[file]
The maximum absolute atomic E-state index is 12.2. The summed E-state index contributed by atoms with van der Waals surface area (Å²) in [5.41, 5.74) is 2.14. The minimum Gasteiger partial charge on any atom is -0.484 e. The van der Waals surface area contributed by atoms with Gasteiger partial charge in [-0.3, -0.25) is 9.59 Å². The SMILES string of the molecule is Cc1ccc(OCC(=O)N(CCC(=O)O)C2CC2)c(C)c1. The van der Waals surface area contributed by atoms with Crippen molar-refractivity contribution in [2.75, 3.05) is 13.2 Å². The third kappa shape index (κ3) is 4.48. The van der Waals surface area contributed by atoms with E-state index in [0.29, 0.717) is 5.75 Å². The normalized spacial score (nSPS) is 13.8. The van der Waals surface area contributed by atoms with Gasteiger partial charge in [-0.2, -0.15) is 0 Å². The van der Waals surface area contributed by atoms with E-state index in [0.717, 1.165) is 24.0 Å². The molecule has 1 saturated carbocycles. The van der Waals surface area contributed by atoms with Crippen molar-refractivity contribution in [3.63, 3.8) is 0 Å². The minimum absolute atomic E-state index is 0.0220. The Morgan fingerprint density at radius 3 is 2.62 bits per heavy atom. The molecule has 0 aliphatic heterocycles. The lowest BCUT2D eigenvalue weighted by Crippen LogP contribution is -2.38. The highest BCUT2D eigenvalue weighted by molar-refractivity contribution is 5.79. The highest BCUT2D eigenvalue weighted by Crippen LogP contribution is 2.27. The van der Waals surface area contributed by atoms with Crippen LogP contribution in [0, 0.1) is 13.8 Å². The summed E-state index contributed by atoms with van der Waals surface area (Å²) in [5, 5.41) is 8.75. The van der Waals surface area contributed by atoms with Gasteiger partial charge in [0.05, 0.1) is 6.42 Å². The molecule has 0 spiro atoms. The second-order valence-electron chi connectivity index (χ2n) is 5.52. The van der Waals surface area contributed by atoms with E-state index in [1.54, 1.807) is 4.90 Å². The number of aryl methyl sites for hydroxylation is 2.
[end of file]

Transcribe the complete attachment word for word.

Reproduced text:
The maximum absolute atomic E-state index is 12.2. The summed E-state index contributed by atoms with van der Waals surface area (Å²) in [5.41, 5.74) is 2.14. The minimum Gasteiger partial charge on any atom is -0.484 e. The van der Waals surface area contributed by atoms with Gasteiger partial charge in [-0.3, -0.25) is 9.59 Å². The SMILES string of the molecule is Cc1ccc(OCC(=O)N(CCC(=O)O)C2CC2)c(C)c1. The van der Waals surface area contributed by atoms with Crippen molar-refractivity contribution in [2.75, 3.05) is 13.2 Å². The third kappa shape index (κ3) is 4.48. The van der Waals surface area contributed by atoms with E-state index in [0.29, 0.717) is 5.75 Å². The normalized spacial score (nSPS) is 13.8. The van der Waals surface area contributed by atoms with Gasteiger partial charge in [-0.2, -0.15) is 0 Å². The van der Waals surface area contributed by atoms with E-state index in [0.717, 1.165) is 24.0 Å². The molecule has 1 saturated carbocycles. The van der Waals surface area contributed by atoms with Crippen molar-refractivity contribution in [3.63, 3.8) is 0 Å². The minimum absolute atomic E-state index is 0.0220. The Morgan fingerprint density at radius 3 is 2.62 bits per heavy atom. The molecule has 0 aliphatic heterocycles. The lowest BCUT2D eigenvalue weighted by Crippen LogP contribution is -2.38. The highest BCUT2D eigenvalue weighted by molar-refractivity contribution is 5.79. The highest BCUT2D eigenvalue weighted by Crippen LogP contribution is 2.27. The van der Waals surface area contributed by atoms with Crippen LogP contribution in [0, 0.1) is 13.8 Å². The summed E-state index contributed by atoms with van der Waals surface area (Å²) in [5, 5.41) is 8.75. The van der Waals surface area contributed by atoms with Gasteiger partial charge in [0.05, 0.1) is 6.42 Å². The molecule has 0 spiro atoms. The second-order valence-electron chi connectivity index (χ2n) is 5.52. The van der Waals surface area contributed by atoms with E-state index in [1.54, 1.807) is 4.90 Å². The number of aryl methyl sites for hydroxylation is 2.